AllHockey.Ru Interview with Dynamo Moscow D Danny Markov

Danny Markov: It’s easier for us in Russia, here is our home

July 29, 2008, 10:49 PM

Author: Diana Ozimova, specifically for AllHockey.Ru

I have the honour to speak with one of the leading Dynamo Moscow players, and one of the best in Russian hockey in general, Daniil Markov. Despite his authoritative status, Danny was easy to contact. We had a positive conversation.

— Daniil, last fall, why did you decide to return to Russia, becoming a player for Dynamo?

— Negotiations, which I had with several teams, were also civilized, and I was satisfied with everything! But I knew that Dynamo was a good organization.

— Recently, many Russian players in the NHL returned to Russia. Why in your opinion they are motivated to make such decisions?

— Russia … America … America is still for us Russians, a foreign country, and regardless, you still see yourself as a foreigner. Here is your home, here is your birthplace, parents, family, children. Here is your native land. In Russia it is easier for us in many respects, and in domestic terms, too.

— You played almost a full season for Dynamo, what you can say about Russian hockey in general, whether or not it is changing?

— Yes, it varies, ranging from its organization even to the smallest details. In Russia hockey there is progression, and it is changing in a positive direction. I believe it will work out in the right way.

— What is your attitude to the changes in our hockey as it pertains to KHL rules on fighting?

— I can say one thing, that if the league permits fights, it should be with the same concept as in the NHL. More precisely, there are certain players, so-called fighters (“tough guys”), which account for a large amount of the fighting among themselves. For example, Georges Laraque goes after guys his size, and does not pound on regular players. This can help to lead a team at the right time. Each team has a fighter. I do not see anything wrong in that. Tough guys also have to act according to certain rules. Each team can have any number of such fighters here. Hockey is not chess, so I am fine with them.

— This summer, Dynamo was strengthened by several acquisitions. Will the team would be able to claim the first Gagarin Cup?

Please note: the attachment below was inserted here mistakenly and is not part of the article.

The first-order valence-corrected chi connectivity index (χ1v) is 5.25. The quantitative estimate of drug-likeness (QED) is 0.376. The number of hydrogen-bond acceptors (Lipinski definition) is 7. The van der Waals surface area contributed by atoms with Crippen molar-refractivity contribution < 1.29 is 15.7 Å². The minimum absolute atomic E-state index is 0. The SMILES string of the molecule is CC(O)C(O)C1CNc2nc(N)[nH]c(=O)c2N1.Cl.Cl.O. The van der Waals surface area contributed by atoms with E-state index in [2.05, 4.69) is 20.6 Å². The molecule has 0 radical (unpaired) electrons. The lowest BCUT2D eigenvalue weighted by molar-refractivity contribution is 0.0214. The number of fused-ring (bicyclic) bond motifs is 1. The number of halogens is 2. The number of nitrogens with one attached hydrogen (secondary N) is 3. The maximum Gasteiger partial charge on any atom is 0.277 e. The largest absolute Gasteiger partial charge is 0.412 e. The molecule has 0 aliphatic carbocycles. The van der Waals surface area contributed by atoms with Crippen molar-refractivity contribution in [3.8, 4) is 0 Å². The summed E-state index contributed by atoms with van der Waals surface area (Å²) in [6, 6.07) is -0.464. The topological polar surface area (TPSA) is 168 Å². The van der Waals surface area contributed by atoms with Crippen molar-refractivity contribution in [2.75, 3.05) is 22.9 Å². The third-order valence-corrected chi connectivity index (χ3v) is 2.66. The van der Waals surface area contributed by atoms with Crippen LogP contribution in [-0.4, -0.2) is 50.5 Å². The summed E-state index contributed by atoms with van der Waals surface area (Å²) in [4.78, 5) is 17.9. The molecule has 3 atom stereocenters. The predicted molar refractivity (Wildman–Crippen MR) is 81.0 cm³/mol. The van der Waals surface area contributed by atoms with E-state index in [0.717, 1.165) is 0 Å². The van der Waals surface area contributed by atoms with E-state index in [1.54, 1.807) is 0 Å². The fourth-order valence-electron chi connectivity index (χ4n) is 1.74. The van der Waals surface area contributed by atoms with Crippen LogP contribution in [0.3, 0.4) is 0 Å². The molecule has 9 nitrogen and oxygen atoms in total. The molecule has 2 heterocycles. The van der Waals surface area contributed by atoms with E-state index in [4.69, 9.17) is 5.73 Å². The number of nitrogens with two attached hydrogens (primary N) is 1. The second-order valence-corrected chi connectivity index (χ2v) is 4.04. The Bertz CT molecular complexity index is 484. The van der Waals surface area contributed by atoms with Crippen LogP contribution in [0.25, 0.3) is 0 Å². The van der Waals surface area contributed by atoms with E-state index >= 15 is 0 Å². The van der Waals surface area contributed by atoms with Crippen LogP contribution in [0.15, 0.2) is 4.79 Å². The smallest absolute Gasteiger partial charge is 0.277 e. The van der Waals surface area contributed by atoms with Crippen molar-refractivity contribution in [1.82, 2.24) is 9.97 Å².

— Of course, Dynamo brought in very good players, and that helped strengthen the team. This will affect the club and the overall game plan. We now have a club full of talented players, which can definitely win the championship.

— The KHL recently had one of its biggest signings – Jaromir Jagr became a player for Avangard Omsk. What does this mean for you?

— Honestly for me it has little meaning. Jagr already played in Russia. The press gives too much attention to this, and this is already happened once. Open a newspaper, go on the Internet and everywhere is “JAGR, JAGR, JAGR.” Of course, when those players are joining the Russian league, it raises our level of hockey. And for young children, it is what they have to learn from. He is still a great player, and has been for many years.

— Do you think the KHL should go with smaller ice surfaces? How will that affect the development of our hockey?

— Yes, I believe that it should. In my opinion, our hockey, moving into smaller rinks, will be more spectacular and more intense. And there will be more dynamic play. Some believe that we may lose our style of hockey, where the Russian style of play has lots of passing. But with anything like this, if you can play, then you can play at any venue. All this will make the game 2 times faster, more dynamic, and more interesting for the viewer. But this is my personal opinion.
— For the first time in many years Russia managed to win the IIHF World Championships, and did so by beating Canada, the host country. What was the biggest factor in achieving this victory?

— Actually, it was my dream come true! Winning in the final of the World Championship against the Canadians in their territory. The main factor was that we had a very good team chemistry. We all know who does what. It was a good, healthy atmosphere in the team. We played as a team and nobody cared who played more or less. From all these efforts, it was the ultimate team victory. Many did not believe in us, but we showed character, and each of us contributed something to winning the Gold.